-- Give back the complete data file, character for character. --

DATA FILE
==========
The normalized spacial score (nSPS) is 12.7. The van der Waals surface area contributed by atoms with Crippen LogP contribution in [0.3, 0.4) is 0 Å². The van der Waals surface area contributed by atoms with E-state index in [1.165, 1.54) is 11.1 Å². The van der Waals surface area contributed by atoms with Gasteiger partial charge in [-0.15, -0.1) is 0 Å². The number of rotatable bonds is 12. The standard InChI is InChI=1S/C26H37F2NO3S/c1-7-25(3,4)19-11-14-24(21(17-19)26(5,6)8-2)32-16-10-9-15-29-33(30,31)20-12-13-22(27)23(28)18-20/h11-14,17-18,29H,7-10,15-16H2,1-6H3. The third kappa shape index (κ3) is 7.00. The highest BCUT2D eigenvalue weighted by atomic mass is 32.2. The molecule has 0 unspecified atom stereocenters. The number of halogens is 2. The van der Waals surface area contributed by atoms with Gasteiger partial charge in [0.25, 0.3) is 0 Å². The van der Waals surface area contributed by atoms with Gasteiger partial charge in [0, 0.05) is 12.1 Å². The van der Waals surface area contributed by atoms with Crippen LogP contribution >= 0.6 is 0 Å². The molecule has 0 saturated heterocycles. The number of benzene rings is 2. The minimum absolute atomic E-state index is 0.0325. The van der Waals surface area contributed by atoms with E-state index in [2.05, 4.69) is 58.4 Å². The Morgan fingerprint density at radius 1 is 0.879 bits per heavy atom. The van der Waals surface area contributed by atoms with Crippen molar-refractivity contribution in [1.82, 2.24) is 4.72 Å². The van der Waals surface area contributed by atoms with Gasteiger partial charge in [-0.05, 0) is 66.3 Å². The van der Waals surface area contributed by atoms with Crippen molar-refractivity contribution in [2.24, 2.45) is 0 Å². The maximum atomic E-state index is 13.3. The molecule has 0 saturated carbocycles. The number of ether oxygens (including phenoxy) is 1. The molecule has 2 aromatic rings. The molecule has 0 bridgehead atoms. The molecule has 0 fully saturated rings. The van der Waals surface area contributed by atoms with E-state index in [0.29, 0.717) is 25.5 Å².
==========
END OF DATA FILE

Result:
The normalized spacial score (nSPS) is 12.7. The van der Waals surface area contributed by atoms with Crippen LogP contribution in [0.3, 0.4) is 0 Å². The van der Waals surface area contributed by atoms with E-state index in [1.165, 1.54) is 11.1 Å². The van der Waals surface area contributed by atoms with Gasteiger partial charge in [-0.15, -0.1) is 0 Å². The number of rotatable bonds is 12. The standard InChI is InChI=1S/C26H37F2NO3S/c1-7-25(3,4)19-11-14-24(21(17-19)26(5,6)8-2)32-16-10-9-15-29-33(30,31)20-12-13-22(27)23(28)18-20/h11-14,17-18,29H,7-10,15-16H2,1-6H3. The third kappa shape index (κ3) is 7.00. The highest BCUT2D eigenvalue weighted by atomic mass is 32.2. The molecule has 0 unspecified atom stereocenters. The number of halogens is 2. The van der Waals surface area contributed by atoms with Gasteiger partial charge in [0.25, 0.3) is 0 Å². The van der Waals surface area contributed by atoms with Gasteiger partial charge in [0, 0.05) is 12.1 Å². The van der Waals surface area contributed by atoms with Crippen LogP contribution >= 0.6 is 0 Å². The molecule has 0 saturated heterocycles. The number of benzene rings is 2. The minimum absolute atomic E-state index is 0.0325. The van der Waals surface area contributed by atoms with E-state index in [2.05, 4.69) is 58.4 Å². The Morgan fingerprint density at radius 1 is 0.879 bits per heavy atom. The van der Waals surface area contributed by atoms with Crippen molar-refractivity contribution in [1.82, 2.24) is 4.72 Å². The van der Waals surface area contributed by atoms with Gasteiger partial charge in [-0.05, 0) is 66.3 Å². The van der Waals surface area contributed by atoms with Crippen molar-refractivity contribution in [2.24, 2.45) is 0 Å². The maximum atomic E-state index is 13.3. The molecule has 0 saturated carbocycles. The number of ether oxygens (including phenoxy) is 1. The molecule has 2 aromatic rings. The molecule has 0 bridgehead atoms. The molecule has 0 fully saturated rings. The van der Waals surface area contributed by atoms with E-state index in [0.29, 0.717) is 25.5 Å².